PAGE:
The frame does lock well and neatly. Of course I made a few errors in where slots were to go but having made it from plastic, these were actually quite easy to sort out. What is more significant is that there is some slop in the levers – this occurs worst where the yoke of the bar that runs through to operate the toggle switch and sliding bars goes over the base of the lever. The hole in this is a bit too big and it means that the lever can move 30 % of its intended movement before it makes the sliding bar move and hence encounter the lock. This does slightly defeat the object of the locking and will need some work. I have an idea of linking the two more physically but if this does not work, then it may be back to the drawing board.
All in all, it works though and it is quite fun working through the desired move, working out what then needs to be thrown and in what order – although this may send my team a bit over the edge in the heat of an exhibition! However, some manufacturing refinement is going to be needed to make it work better. I remain tempted to use the potential kit that might be available but this makes the locking invisible and I am not so certain about this. Food for thought!
The saga continues and I have now made all the trays and the bars that the locks go into. As I have yet to colour the actual levers on the frame, I have coloured these to ease my understanding of things.
As this is an experiment, I am making this out of plasticard/evergreen strip to speed construction. The final thing will be in soldered and milled brass. I have yet to come up with a plate to secure all these bars in place, so they will not flop out as they presently appear that they might. This is what we currently looks like:
I have been warned that I may snap my tappets from the locking bars or something else. This is due to the significant mechanical advantage that the lever has over the through of the bar – if you look at the end view you can see that it is about 10:1, so I can see why I am being warned. Ultimately this is an experiment so I will take it easy with the frame if it breaks I will know that it will need to be tougher next time!
The bridge is coming along and is now close to finished (constructionally).
It has taken a lot of time with plastic filler to get the stones to meet neatly at the corners and also to be coursed sensibly at the corners. Having said this, I am inclined to think it is one of the more important parts of modeling structures and buildings. Cracks or missing sides/ends on a building are just a total no no and even an untrained eye (I am a chartered surveyor so it is worse for me!) spots the error immediately.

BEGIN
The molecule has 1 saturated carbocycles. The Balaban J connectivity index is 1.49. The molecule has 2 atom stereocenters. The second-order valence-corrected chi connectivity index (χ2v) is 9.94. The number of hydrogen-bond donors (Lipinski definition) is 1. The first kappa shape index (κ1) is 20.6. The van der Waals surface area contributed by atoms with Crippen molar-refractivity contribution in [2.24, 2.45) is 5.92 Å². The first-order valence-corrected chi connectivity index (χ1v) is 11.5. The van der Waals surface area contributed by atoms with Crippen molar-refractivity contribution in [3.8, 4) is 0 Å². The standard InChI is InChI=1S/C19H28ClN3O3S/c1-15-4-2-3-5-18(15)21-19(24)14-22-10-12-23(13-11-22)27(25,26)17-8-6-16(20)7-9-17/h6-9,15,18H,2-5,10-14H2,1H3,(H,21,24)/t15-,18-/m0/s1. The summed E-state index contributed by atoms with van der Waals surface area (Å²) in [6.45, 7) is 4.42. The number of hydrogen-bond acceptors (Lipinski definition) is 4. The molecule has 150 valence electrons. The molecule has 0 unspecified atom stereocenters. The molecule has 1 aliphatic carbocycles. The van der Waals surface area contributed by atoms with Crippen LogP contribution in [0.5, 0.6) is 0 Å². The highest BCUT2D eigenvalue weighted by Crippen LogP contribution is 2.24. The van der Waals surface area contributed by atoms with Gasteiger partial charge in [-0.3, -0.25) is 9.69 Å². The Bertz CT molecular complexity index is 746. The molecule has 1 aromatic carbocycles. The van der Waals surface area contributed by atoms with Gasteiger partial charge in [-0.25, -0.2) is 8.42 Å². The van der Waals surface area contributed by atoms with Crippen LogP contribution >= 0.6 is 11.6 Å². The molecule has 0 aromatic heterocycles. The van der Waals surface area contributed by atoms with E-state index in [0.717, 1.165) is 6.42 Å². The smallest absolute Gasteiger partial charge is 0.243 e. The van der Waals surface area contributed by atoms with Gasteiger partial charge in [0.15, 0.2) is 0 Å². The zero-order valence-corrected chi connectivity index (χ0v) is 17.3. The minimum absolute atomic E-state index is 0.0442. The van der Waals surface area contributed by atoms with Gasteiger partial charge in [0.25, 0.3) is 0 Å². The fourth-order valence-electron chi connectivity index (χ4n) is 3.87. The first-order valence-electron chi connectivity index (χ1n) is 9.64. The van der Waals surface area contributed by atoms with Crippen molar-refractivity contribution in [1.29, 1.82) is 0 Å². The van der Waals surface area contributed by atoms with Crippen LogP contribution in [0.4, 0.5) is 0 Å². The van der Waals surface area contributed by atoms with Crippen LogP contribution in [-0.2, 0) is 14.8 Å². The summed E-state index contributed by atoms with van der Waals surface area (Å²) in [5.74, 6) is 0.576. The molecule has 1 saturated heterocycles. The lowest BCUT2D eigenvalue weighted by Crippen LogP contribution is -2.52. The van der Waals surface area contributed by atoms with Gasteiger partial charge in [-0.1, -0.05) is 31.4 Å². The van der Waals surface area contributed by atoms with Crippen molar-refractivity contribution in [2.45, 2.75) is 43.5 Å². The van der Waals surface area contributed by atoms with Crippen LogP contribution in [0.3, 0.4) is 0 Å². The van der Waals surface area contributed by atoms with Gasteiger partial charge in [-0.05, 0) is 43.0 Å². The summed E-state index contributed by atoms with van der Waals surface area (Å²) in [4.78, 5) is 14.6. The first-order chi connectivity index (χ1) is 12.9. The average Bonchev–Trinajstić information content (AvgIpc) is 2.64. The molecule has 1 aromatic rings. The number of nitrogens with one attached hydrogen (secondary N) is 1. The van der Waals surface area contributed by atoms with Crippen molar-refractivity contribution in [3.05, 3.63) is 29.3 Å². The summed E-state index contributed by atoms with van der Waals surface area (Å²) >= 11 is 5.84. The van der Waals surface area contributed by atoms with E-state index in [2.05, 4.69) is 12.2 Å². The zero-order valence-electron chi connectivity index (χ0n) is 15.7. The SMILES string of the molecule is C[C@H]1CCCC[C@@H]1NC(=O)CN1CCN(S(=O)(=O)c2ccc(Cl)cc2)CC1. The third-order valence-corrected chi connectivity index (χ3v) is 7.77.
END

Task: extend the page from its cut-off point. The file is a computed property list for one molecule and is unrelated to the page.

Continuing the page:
This is where we have got too:
I am not happy with the string course at the moment, it sticks out too abruptly and possibly the same for the copings to the top of the parapet – so more filing and sanding………….
However, it does look like a bridge and I doubt the civils guys will condemn it!
The bridge is in fact modelled on the one at Killiecrankie, but there were very similar ones at The Mound, Kyle of Lochalsh, Keith amongst others. Heres a picture of the Kyle one:
The advantage of using the Killiecrankie bridge is that I had previously modelled one for a layout of this station and whilst the abutments are still firmly attached to some mothballed boards, the deck could be reused. The deck has a nice skew to it to make it a bit more interesting and utilises lattice girders; which few seem to bother modelling. This is what it looks like:
In terms of abutments, most Highland (and indeed this is common to most scottish lines) had bridges with curved wingwalls swept back from the face of the abutment. To give the layout some locational character, this was something I wished to produce. This is where we are at presently with the abutments:Typically, the random or dressed stone ranges from Wills are my favoured mediums but seeing Andy G making a good go utilising Slaters 7mm coursed stone I thought I would have an experiement with this. This is because many of the later bridges on the Highland used the same coarsely dressed stone; like this one at Dalwhinnie:
And these show the bridge deck on the abutments as they stand:
_________________ Mark Tatlow